The fact that Apple did not launch the iPhone 5 during WWDC as it did in previous years, shows that the company is now taking the competition more seriously than in the past.
And because rivals, like the Samsung Galaxy S2 or the HTC Sensation, are set to be just as good as the Apple iPhone 5, Apple has decided to focus its resources on software and services, hence the new features found in iOS 5 and the launch of iCloud at WWDC.
By providing a compelling and tightly integrated array of features, Apple knows that it can distance itself from the competition once again; Microsoft, Google and Amazon have the basic ingredients to build something similar to the iCloud but their service offers are still far too disjointed compared to what Apple is promising. The issue is that it takes time to build the infrastructure to support the iCloud.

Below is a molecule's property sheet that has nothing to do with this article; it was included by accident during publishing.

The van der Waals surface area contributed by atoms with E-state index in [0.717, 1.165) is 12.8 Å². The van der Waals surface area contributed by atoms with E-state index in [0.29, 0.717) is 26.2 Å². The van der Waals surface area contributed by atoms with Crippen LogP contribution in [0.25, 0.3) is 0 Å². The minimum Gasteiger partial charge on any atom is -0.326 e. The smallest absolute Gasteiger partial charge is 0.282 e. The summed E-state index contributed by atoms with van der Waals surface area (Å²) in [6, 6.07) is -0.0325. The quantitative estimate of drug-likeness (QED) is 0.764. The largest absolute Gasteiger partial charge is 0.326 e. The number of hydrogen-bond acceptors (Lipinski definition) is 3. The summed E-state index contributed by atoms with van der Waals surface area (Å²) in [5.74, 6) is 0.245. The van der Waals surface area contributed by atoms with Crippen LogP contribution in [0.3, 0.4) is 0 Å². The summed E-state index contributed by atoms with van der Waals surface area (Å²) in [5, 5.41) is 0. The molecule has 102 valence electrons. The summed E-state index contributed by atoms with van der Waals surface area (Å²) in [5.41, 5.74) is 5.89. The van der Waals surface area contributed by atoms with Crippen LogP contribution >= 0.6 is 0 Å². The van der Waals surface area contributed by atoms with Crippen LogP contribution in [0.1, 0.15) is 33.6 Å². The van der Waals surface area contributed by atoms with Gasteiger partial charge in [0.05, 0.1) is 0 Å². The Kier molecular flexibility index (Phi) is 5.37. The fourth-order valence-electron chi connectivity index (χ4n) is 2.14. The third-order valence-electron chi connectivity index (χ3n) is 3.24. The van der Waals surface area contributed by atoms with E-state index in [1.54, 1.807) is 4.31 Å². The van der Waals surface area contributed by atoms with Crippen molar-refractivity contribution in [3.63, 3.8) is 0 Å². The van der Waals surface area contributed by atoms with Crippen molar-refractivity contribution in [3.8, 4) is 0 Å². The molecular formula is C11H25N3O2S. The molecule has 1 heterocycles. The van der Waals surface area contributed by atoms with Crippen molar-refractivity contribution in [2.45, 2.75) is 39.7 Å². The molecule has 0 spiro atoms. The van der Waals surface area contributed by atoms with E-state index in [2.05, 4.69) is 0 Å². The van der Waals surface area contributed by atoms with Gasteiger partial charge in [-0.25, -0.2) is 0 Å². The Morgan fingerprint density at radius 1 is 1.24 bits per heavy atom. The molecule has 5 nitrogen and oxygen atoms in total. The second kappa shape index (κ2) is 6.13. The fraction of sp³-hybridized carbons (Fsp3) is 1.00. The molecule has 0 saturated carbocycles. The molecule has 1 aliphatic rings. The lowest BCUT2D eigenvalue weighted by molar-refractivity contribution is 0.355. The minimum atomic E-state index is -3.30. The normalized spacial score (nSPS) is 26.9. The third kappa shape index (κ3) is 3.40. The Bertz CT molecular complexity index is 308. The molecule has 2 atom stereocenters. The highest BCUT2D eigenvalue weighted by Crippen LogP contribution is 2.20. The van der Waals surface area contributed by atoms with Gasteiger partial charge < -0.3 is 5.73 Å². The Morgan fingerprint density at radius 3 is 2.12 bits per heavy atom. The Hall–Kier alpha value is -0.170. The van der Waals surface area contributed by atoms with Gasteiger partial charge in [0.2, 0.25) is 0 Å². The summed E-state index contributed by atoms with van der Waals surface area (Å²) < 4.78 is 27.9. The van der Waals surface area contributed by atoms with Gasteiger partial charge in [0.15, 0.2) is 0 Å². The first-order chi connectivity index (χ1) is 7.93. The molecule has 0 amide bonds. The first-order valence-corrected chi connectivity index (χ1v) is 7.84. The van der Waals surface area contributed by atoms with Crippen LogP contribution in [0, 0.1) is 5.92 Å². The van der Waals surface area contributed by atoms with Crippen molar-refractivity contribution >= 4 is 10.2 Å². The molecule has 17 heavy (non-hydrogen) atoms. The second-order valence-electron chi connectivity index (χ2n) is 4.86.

Announcing the iPhone 5 now would be the sporting equivalent of showcasing a horse for a race without knowing who the jockey will be; Apple needs both the hardware and the software to be ready.
How far away is the iPhone 5 then? The next big product launch is scheduled for September but we've noticed that some mobile phone operators - like Vodafone - have been offering the iPhone 4 on better rates, either to entice customers away from other handsets or, maybe perhaps to clear out existing stocks.